On December 14, the day after the New York Times published a story in which three women accused music mogul Russell Simmons of rape and various forms of sexual assault, Simmons announced on Instagram that he would publish information to “prove without any doubt that I am innocent of all rape charges.” He has yet to do so.
Since then, least 12 women have come forward with allegations of sexual assault and misconduct against Simmons. Some have reportedly filed complaints with the police. But Simmons’ Instagram account has been radio silent, save for a few irrelevant inspirational messages. What happened to the co-founder of Def Jam’s plan to prove his innocence?
When Simmons announced his plans on Instagram, he did so in the caption of an image of the hashtag #NotMe that begins with: “Today, I begin to defend myself properly.” He wrote that he would first tackle claims set forward by former model Keri Claussen, who alleged Simmons tried to force her to have sexual intercourse and coerced her into oral sex when she was 17 years old. (Simmons denied the allegation at the time the story broke.)
In his Instagram caption, Simmons refers to Claussen as “The Original Sin,” meaning (I’m guessing) that Claussen’s allegations are the thing that set everything else into motion, that had it not been for her, no other victims would have come forward. In a statement regarding Claussen, Simmons had previously said that their encounter was consensual and that he “never committed any acts of aggression or violence in my life.”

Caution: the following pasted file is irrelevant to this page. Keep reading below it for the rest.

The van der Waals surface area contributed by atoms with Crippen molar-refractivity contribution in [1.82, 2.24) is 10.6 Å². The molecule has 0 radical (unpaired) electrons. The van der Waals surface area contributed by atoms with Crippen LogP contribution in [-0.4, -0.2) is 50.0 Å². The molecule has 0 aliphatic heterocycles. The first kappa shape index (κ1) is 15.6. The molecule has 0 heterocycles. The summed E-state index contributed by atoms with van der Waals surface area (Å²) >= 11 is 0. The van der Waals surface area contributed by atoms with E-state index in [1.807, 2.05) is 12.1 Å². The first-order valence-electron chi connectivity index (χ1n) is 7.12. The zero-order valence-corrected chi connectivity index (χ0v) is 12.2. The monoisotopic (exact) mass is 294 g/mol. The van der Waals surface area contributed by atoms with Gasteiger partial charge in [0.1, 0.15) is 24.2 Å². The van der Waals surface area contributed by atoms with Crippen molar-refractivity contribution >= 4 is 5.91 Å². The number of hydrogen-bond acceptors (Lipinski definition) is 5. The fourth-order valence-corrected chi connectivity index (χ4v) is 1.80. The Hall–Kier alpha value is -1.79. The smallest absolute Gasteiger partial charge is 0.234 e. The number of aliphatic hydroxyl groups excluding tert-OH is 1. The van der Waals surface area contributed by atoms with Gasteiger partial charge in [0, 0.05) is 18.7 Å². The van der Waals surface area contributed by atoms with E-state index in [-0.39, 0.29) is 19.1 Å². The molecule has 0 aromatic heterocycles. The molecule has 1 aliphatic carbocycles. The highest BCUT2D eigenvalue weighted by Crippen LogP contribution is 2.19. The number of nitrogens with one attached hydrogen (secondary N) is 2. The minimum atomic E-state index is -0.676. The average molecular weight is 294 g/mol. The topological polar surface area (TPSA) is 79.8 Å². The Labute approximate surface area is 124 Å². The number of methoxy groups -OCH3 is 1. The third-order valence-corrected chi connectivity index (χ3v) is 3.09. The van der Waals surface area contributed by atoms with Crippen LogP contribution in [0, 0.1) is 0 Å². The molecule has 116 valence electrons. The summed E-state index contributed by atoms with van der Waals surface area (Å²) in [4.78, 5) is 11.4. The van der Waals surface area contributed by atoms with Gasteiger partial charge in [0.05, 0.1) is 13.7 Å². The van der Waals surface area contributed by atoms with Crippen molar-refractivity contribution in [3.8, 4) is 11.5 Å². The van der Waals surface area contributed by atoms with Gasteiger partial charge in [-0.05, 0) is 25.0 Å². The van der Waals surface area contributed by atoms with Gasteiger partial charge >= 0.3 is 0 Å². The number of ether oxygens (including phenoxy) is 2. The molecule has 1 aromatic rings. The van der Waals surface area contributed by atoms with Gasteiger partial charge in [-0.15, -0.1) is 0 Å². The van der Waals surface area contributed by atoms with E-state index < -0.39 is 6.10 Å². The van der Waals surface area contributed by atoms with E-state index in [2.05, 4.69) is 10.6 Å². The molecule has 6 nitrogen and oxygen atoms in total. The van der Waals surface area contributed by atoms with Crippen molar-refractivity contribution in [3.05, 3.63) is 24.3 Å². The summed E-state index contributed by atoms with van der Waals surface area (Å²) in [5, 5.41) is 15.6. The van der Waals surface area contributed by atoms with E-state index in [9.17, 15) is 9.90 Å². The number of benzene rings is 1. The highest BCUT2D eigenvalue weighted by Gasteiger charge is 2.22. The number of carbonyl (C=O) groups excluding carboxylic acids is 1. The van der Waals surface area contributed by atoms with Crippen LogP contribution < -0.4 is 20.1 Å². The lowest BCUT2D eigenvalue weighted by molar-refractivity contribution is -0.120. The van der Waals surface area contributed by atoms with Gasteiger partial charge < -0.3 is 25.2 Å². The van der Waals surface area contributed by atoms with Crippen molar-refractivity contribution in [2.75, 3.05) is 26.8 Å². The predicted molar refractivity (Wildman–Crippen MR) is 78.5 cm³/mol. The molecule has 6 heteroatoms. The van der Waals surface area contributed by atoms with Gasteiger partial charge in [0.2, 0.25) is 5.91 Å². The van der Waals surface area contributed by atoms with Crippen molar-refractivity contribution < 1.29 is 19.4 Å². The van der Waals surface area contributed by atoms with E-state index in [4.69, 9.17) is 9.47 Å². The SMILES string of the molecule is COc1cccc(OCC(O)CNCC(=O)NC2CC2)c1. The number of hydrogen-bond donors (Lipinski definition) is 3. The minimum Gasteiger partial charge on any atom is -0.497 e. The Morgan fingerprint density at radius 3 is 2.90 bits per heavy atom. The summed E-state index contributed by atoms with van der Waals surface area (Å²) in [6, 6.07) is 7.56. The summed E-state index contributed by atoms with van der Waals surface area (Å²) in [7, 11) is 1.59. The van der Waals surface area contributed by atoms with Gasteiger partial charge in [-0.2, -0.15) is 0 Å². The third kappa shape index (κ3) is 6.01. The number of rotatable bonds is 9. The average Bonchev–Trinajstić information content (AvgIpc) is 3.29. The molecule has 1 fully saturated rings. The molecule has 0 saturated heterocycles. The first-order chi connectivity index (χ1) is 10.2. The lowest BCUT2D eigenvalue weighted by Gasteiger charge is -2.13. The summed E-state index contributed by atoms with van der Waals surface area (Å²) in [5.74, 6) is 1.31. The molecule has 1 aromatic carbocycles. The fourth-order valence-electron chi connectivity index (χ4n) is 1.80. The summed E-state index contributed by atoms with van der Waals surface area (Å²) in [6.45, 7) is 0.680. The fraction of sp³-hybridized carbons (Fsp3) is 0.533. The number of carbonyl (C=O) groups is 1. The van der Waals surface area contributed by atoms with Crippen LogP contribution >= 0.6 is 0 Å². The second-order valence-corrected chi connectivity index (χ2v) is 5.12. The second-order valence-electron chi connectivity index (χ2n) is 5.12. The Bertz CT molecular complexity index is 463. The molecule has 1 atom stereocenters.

After Claussen, he wrote, he would address the allegations made by screenwriter Jenny Lumet, which were reported on days after Claussen’s accusations.
And yet Simmons’ plan of attack hasn’t been so strategically executed. On the same day as his #NotMe post, TMZ reported that Simmons took a lie detector test, which his attorneys, Mike Sterling and E. Carlos Tanner, said he passed; they also told TMZ that he would take four more polygraph tests and release the results.
However, Sterling and Tanner stressed that thje decision to take the first test was entirely Simmons’ own, that they believed they could prove his innocence without, essentially, trying Simmons in the “court of public opinion.” Here’s Sterling talking to TMZ:
We advised him that we can get the truth out with him taking a polygraph test or without subjecting him to a polygraph test, that we could do diligent research and get to the bottom of these allegations and accusations against him, but [Simmons]’s insisted even against the advice of counsel that he be subjected to a polygraph test because he wants people to know that he is telling the truth when he says that he has never committed rape or sexual assault.
It is unclear if the number of polygraph tests that Simmons insisted on taking has grown from four, since now at least 12 women have accused him of sexual assault or misconduct. (We reached out to both Tanner and Sterling for comment and will update this post if we hear back from them.) It is also unclear if Simmons has shared those results as he said he would. The reason may have something to do with the fact that on the same day, December 14, the L.A. times reported that the New York Police Department was opening an investigation into Simmons:
A person at the NYPD who was not authorized to comment publicly and requested anonymity told the Los Angeles Times on Thursday that detectives are in the initial stages of reaching out to women who have alleged that Simmons assaulted them in New York.
Maybe with that, Simmons and his lawyers doubled-down on the idea that it’s better to handle this outside of the “court of public opinion” (meaning, not on Instagram?)
It seems like there may be an attempt, however, to paint Simmons’ silence as a generous gesture of his solidarity with women who speak out against sexual violence, rather than a self-serving about-face. When asked by Page Six why Simmons has been so quiet since his #NotMe announcement, Simmons’ representatives said he has since decided “that this is a time for women to speak.” I hope they do.